Audio quality also appeared to be top-notch. I thought dialogue always sounded warm and natural. The lines blended well with the action, and I heard no concerns related to intelligibility or edginess. Music sounded bright and showed good fidelity with fine dynamic range.

Effects were the most prominent aspect of the mix, as they presented accurate and bold elements that really created a fine mix. Bass response was loud and tight, and the low-end really shook the house at times – literally. Ultimately, Hades offered a fine audio track that really added to the movie.

Three featurettes appear here, and these start with Making Escape Plan 2: Hades. It runs nine minutes, 57 seconds and provides comments from director Steven C. Miller, director of photography Brandon Cox, producer Mark Canton, and actors Wes Chatham, Jesse Metcalfe, Xiaoming Huang, Jaime King and Dave Bautista.

“Making” looks at story/characters, cast and performances, and Miller’s work on the shoot. This becomes a pretty superficial piece.

Creating the Look of Escape Plan 2: Hades lasts three minutes, 32 seconds and features Miller, Cox, and production designer Niko Vilaivongs. We get brief notes about set and visual design. It’s too short to tell us much, but it includes a handful of good details.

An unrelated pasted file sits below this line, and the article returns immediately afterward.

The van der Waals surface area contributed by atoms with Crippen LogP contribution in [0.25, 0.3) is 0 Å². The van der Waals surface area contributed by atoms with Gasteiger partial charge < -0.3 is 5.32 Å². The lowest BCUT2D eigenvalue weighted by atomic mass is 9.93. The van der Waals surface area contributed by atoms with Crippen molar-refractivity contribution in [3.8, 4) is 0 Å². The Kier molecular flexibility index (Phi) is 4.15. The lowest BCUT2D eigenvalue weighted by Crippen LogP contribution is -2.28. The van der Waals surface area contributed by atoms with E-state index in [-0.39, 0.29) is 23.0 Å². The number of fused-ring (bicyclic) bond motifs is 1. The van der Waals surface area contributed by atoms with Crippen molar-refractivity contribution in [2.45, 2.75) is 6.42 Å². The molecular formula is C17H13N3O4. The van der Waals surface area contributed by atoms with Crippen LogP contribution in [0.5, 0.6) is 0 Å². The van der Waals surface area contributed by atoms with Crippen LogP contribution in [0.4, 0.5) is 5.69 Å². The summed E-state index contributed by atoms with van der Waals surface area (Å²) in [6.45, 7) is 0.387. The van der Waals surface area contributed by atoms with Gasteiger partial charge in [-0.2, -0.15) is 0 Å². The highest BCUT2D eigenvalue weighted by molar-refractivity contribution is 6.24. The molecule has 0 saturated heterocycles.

Finally, we get the four-minute, four-second Building the Robot of Escape Plan 2: Hades. It offers notes from Miller, Vilaivongs, and Hex Mortis owner Joshua Cole.

As expected, “Robot” examines the design and creation of the movie’s automaton. Like “Look”, it doesn’t run long enough to deliver much substance, but we get a smattering of decent notes.

Under Cast/Crew Interviews, we find six segments. These cover “Director Steven C. Miller” (5:51), “Director of Photography Brandon Cox” (6:46), and actors “Dave Bautista” (15:03), “Wes Chatham” (7:18), “Jaime King” (13:14) and “Jesse Metcalfe” (5:40).

Across these, we hear about characters/story, cast and performances, sets and locations, visual design and photography, and influences. These interviews come from the same sessions that comprise the other featurettes, so you’ll find some familiar remarks. Much of the information focuses on happy talk, so don’t expect a ton of insights here.

The disc opens with ads for Future World, Bent, Spinning Man, Unlocked and Acts of Violence. No trailer for Hades appears here.

A second disc provides a DVD copy of Hades. It includes the same extras as the Blu-ray.

Even with the low expectations the first film created, Escape Plan 2: Hades disappoints. Poorly made and a total mess, the movie does next to nothing right. The Blu-ray brings us generally good picture with excellent audio and a mediocre set of supplements. Stay away from this terrible action movie.

Viewer Film Ratings: 2.2 Stars Number of Votes: 5
2 3: